Student-Led Forum Helps Meet Increased Interest in African Studies

April 28, 2010 — Almost 200 students at the University of Virginia hail from more than 25 countries in Africa. Added to that are students with multiple ethnic backgrounds who are part African and some American students who have spent time growing up on the continent.

Through the Organization of African Students, they have worked to create a welcoming environment for African students and interested non-African students, to contribute to awareness and activism relating to the world's second-largest continent. In recent years, the group pushed for more academic emphasis on Africa, which led to the creation of an African studies minor.

Several students created a new program this year, the African Studies Forum, which presented bimonthly interdisciplinary lectures and discussions about Africa, past and present.

Iberedem "IB" Ekure, a fourth-year electrical engineering student from Nigeria, served as OAS president in the 2008-09 academic year, and he said others had asked for more events on topics concerning African issues.

He and fellow undergraduates Stephanie de Wolfe, Lolan Sagoe-Moses and Ishraga Eltahir started brainstorming last summer about how to bring more visibility to what they felt was an underrepresented area. They organized a series of lectures in which faculty and graduate students spoke about their Africa-related research, and another set of student-led discussions taking on current events and issues. They enlisted graduate students' participation, as well.

"It came together pretty quickly," de Wolfe said. "I was surprised by people willing to move forward and be committed" to participate in the African Studies Forum and keep it going.

"There's a complicated and nuanced face to African studies," she said. "We wanted to bring in different perspectives and backgrounds."

African studies is interdisciplinary, involving several academic areas, including anthropology, history and politics.

Jason Hickel, a graduate student in anthropology who grew up in Swaziland, tried himself in the past few years to get an informal discussion group together on Africa.

"There is a significant gap between the growing interest in Africa among undergraduates and the academic infrastructure that U.Va. has available to support them," he said. "The consequence is that well-intentioned students who want to help address poverty and underdevelopment in Africa lack the knowledge they need to do so in an informed way.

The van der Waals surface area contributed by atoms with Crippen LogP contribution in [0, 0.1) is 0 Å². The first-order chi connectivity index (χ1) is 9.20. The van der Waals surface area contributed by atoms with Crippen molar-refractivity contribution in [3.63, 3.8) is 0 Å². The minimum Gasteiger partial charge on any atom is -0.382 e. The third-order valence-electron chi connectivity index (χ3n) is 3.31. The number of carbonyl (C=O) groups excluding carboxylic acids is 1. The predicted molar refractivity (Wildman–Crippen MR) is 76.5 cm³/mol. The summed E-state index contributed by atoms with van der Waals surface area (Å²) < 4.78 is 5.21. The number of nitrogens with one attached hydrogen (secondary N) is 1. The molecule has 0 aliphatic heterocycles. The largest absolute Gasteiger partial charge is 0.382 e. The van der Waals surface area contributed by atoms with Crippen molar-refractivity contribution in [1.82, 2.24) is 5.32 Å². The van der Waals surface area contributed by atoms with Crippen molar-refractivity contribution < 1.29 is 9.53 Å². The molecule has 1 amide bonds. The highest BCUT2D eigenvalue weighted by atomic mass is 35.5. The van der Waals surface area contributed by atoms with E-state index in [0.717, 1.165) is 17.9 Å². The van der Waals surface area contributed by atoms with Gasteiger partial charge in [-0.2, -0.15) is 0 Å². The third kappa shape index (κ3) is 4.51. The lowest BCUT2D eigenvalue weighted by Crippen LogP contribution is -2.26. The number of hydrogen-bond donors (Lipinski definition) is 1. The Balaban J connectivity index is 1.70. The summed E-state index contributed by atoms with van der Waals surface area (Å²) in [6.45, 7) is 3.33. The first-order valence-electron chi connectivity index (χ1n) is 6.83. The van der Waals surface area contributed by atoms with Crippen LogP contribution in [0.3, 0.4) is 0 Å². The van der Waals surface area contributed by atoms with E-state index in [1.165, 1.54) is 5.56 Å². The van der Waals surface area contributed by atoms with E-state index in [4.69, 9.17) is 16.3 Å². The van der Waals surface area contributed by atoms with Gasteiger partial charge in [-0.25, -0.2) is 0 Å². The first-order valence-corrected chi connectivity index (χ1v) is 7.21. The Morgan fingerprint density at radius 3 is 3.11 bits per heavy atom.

"The forum aims to help close this gap by creating a space for students to grow in their understanding of the history and politics that shape the continent, and rethink common stereotypes that Westerners tend to have about Africa," he said.

Hickel is writing his dissertation on peoples and cultures of Africa, with an emphasis on social issues, violence and development.

He led a discussion about Sudan and the political problems there that Ekure and Sagoe-Moses said was enlightening.

"We talked about what's going on in the whole country, not just Darfur," Ekure said.

People around the world tend to generalize from Darfur to the entire continent, he said. Even African students have a tendency to think because they are African, they know everything about Africa – but they don't, he added.

Ekure said he hopes the forum sparks more interest from African students, as well as anyone else interested.

Hickel said the African Studies Forum has been "a vibrant space for intellectual engagement." He said the momentum of the undergraduates has been successful in bringing faculty and students together around Africa and related topics.

Sagoe-Moses, a first-year student from Ghana, said he knew he wanted to study Africa when he came to U.Va. and is in the process of designing his own major.

"I couldn't see going through college without fulfilling my dream of using the knowledge to serve my continent," he said. "I am passionate about this, but I need the intellectual background to produce results."

Sagoe-Moses is taking the lead from de Wolfe and Ekure to continue the forum next year. It is already in the planning stages.

Cynthia Hoehler-Fatton, an associate professor of religious studies and associate director of the Woodson Institute for African-American and African Studies, also directs the undergraduate program in African-American and African Studies. An informal adviser to the students responsible for the forum, she said it has had a significant impact on programming.

— By Anne Bromley